Like an angry cat's wail: Amber Schadewald reviews Jay Reatard

Categories: Concert Review

Jay Reatard
Triple Rock, June 21
By Amber Schadewald

Just like the 1960s influence would be, Jay Reatard’s garage rock sounded nothing but classic Monday night at the Triple Rock Social Club. Ratty squealing guitars, strong bass and fleeting drums made for great head banging, speeding to a finish in under 30 minutes. During the rambunctious half-hour Reatard and two band members were on stage, the music never ceased. Even while guitars were tuned between songs, reverb held the room’s attention, never letting sound leave the speakers.

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Hiding behind his socialist-symbol shirt and a mop of frizzy, grizzly curls, the legendary Memphis rock man was nothing but hair behind a mic. No face to be seen, imaginations were left to wonder the shapes his lips made for each of his differentiating singing voices. A masculine man, a helium induced child’s tone or a teenage boy’s intonation, Reatard traded between the character sounds during songs, creating the illusion of multiple vox personal.

Separating songs with random screams or dropping the names of the tune to follow, Reatard and his band were outrageous with energy. Not exactly into crowd interaction, these rockers were too concerned with hitting their instruments with all the talent they’ve got to offer. Bass high in the air, heads spinning and bobbing, guitar thrashing and drums shivering with vibration, the two-minute songs blasted.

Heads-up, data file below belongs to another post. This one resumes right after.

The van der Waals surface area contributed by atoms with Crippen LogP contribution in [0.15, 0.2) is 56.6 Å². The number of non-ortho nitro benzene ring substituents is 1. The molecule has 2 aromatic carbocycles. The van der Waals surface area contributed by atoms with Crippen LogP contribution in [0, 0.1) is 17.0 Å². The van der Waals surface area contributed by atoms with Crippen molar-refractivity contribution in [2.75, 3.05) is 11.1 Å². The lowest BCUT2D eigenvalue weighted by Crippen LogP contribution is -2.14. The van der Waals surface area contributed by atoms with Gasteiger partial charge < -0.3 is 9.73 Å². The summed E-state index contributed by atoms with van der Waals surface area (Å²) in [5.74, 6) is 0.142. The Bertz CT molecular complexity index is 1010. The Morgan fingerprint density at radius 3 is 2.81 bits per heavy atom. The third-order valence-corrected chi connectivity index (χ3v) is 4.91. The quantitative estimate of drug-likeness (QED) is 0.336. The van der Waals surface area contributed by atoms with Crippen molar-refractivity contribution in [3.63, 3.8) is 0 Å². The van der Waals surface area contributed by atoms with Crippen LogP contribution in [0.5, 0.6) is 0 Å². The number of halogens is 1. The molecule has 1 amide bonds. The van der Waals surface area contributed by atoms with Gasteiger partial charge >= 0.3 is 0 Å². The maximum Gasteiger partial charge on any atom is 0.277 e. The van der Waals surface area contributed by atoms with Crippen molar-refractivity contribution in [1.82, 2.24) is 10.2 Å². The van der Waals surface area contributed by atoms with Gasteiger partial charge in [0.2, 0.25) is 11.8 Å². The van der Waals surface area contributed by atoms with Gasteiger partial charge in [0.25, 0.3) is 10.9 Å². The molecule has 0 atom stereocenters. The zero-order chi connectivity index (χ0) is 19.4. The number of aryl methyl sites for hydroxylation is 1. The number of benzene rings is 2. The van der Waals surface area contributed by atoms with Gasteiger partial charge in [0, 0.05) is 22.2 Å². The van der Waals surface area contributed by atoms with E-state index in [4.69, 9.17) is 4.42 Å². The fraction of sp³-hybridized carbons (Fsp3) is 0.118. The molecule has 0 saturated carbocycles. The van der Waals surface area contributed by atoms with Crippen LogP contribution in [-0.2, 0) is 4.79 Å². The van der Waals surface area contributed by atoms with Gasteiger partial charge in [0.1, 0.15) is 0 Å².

Each of the songs had their similarities, the most obvious being the vocal melodies. The intensive guitar solos helped separate one from another, some growing darker, while others portrayed the most gleeful sort of angst possible. At times the guitar wailed like an angry cat’s meow and sometimes pulsed like a revved car engine.

“Waiting for Something” was played second to last in the set and the medium-sized audience finally showed a little more appreciation for what they were given, shaking about their tense Monday night bodies. A mix of thunder and eerie feedback, the song was in good position near close, showing off the sharp musical abilities present in the group. Reatard sliced between the high child’s nag and man tones, while not letting up on his beyond stellar guitar strumming skills. Propping their guitars aside the amps, the three buddies left the stage ringing, not coming back for more.

--Amber Schadewald

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